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Thursday, December 1, 2022

Singapore rejects contentious Kashmir film that India’s prime minister hailed

Singapore has banned a popular film about Hindus fleeing Indian-controlled Kashmir because of its “provocative and one-sided portrayal” of Muslims, which officials worry may “create hatred amongst various populations.” 

The Kashmir Files, which was released in March, details how roughly 200,000 Kashmiri Hindus, known as Pandits, were forced to flee the Muslim-majority territory after rebel attacks in 1989 and 1990, when armed resistance to New Delhi’s control started.  

Official data suggest that up to 219 Hindus have been slain. 

The 170-minute Hindi-language film was by Indian Prime Minister Narendra Modi and his right-wing Hindu nationalist supporters, and it is one of the year’s highest-grossing films in India. 

Modi said after the film’s release that it revealed the truth and that “vested interests” were trying to discredit it. 

“They are surprised, without specifying who he was referring to. The truth that buried for so many years is out and is backs by facts.”  

See also Nigeria plans to ban money rituals, smoking in Nollywood films

However, critics also claims that the film is inaccurate and that it addresses issues that relates to Modi’s Hindu nationalist government’s political goal, which accused of marginalizing and vilifying Muslims.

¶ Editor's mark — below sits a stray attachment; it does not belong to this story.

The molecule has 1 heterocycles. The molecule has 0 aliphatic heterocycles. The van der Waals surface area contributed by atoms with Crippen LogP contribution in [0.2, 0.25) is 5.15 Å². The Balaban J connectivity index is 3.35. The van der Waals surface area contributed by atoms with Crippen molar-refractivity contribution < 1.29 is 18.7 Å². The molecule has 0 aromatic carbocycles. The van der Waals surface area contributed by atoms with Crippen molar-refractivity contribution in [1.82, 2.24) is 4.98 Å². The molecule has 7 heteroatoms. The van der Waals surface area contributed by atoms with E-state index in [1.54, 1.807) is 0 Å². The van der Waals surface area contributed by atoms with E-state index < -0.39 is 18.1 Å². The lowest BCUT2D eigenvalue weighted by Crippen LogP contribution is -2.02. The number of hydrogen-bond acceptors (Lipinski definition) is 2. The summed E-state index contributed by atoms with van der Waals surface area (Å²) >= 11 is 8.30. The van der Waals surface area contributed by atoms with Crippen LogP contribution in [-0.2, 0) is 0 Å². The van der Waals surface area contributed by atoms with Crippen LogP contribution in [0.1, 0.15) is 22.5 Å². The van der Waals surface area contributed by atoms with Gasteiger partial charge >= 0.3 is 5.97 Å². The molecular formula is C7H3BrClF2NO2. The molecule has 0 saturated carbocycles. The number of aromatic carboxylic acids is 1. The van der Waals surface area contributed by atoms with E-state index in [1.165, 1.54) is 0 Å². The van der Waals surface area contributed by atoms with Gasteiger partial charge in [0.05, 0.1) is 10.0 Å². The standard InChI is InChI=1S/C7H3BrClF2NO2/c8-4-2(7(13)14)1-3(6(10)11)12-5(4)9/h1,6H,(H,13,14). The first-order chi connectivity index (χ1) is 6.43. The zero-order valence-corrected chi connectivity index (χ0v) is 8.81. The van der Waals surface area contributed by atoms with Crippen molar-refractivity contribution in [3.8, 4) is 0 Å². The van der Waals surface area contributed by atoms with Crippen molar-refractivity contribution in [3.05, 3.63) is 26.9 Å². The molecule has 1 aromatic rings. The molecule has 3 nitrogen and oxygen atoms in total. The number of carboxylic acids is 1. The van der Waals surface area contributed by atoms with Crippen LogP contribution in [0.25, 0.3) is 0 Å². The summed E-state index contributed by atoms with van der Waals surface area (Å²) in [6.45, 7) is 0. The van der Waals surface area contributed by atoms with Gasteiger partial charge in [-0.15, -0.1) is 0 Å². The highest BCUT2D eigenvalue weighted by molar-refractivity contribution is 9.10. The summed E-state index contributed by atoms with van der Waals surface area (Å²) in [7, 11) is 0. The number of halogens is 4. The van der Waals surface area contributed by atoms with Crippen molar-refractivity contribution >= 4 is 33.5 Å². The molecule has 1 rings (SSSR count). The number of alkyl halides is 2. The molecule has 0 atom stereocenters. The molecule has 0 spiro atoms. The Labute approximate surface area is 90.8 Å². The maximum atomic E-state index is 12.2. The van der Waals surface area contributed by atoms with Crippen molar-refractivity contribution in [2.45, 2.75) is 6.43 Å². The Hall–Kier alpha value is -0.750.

“The film will be denied classification due to its controversial and one-sided representation of Muslims, as well as images of Hindus persecuted in the ongoing war in Kashmir,” the Singapore government stated in a statement to the media on Monday. 

“These depictions have the potential to create animosity between different communities, as well as damage social cohesion and religious peace in our multi-racial and multi-religious community,” 

However, The majority of Singapore’s 5.5 million residents are ethnic Chinese, Malays, and Indians. The closely governed Southeast Asian country has severe regulations that penalise anybody who tries to sabotage interracial or religious peace. 

For fear of inflaming divides, it periodically censors films and publications, prompting some to mock it as a “nanny state.”  

Vivek Agnihotri, the film’s director, slammed the decision on Twitter, calling Singapore the “world’s most backward censor.” 

After a violent rebellion against Indian sovereignty in Kashmir erupted in 1989, thousands of people fled the valley, many of them Hindus.  

The Kashmir Files follows a university student who learns of his parents’ deaths in Kashmir in the 1990s, a disputed area partitioned between India and Pakistan since 1947. 

Supporters of the film believe it brings attention to an often-overlooked piece of the region’s history, while detractors say it demonstrates Modi’s rising religious polarization since taking office in 2014.  

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